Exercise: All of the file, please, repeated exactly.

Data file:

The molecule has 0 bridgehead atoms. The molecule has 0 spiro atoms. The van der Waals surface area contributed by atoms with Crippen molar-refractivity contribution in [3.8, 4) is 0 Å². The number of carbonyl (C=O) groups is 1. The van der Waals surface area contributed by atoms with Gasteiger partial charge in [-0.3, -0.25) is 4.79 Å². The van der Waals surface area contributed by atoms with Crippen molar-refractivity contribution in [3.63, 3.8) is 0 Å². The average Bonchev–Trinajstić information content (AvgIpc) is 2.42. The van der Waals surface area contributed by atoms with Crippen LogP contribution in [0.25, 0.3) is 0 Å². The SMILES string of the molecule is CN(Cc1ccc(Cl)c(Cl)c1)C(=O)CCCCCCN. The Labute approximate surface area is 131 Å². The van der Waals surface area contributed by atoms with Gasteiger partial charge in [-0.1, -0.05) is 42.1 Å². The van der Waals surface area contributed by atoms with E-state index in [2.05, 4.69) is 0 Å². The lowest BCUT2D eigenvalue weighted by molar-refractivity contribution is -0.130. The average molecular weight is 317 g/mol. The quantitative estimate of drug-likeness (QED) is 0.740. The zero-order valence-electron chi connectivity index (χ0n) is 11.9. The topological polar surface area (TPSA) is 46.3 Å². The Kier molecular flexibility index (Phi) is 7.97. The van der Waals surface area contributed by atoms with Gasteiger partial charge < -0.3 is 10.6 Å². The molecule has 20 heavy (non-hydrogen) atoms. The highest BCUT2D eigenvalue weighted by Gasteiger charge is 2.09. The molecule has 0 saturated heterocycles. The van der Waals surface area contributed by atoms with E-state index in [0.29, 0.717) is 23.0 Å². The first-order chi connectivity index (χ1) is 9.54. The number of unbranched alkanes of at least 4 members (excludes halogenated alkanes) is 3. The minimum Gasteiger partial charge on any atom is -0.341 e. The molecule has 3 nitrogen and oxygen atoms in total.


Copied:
The molecule has 0 bridgehead atoms. The molecule has 0 spiro atoms. The van der Waals surface area contributed by atoms with Crippen molar-refractivity contribution in [3.8, 4) is 0 Å². The number of carbonyl (C=O) groups is 1. The van der Waals surface area contributed by atoms with Gasteiger partial charge in [-0.3, -0.25) is 4.79 Å². The van der Waals surface area contributed by atoms with Crippen molar-refractivity contribution in [3.63, 3.8) is 0 Å². The average Bonchev–Trinajstić information content (AvgIpc) is 2.42. The van der Waals surface area contributed by atoms with Crippen LogP contribution in [0.25, 0.3) is 0 Å². The SMILES string of the molecule is CN(Cc1ccc(Cl)c(Cl)c1)C(=O)CCCCCCN. The Labute approximate surface area is 131 Å². The van der Waals surface area contributed by atoms with Gasteiger partial charge in [-0.1, -0.05) is 42.1 Å². The van der Waals surface area contributed by atoms with E-state index in [2.05, 4.69) is 0 Å². The lowest BCUT2D eigenvalue weighted by molar-refractivity contribution is -0.130. The average molecular weight is 317 g/mol. The quantitative estimate of drug-likeness (QED) is 0.740. The zero-order valence-electron chi connectivity index (χ0n) is 11.9. The topological polar surface area (TPSA) is 46.3 Å². The Kier molecular flexibility index (Phi) is 7.97. The van der Waals surface area contributed by atoms with Gasteiger partial charge < -0.3 is 10.6 Å². The molecule has 20 heavy (non-hydrogen) atoms. The highest BCUT2D eigenvalue weighted by Gasteiger charge is 2.09. The molecule has 0 saturated heterocycles. The van der Waals surface area contributed by atoms with E-state index in [0.29, 0.717) is 23.0 Å². The first-order chi connectivity index (χ1) is 9.54. The number of unbranched alkanes of at least 4 members (excludes halogenated alkanes) is 3. The minimum Gasteiger partial charge on any atom is -0.341 e. The molecule has 3 nitrogen and oxygen atoms in total.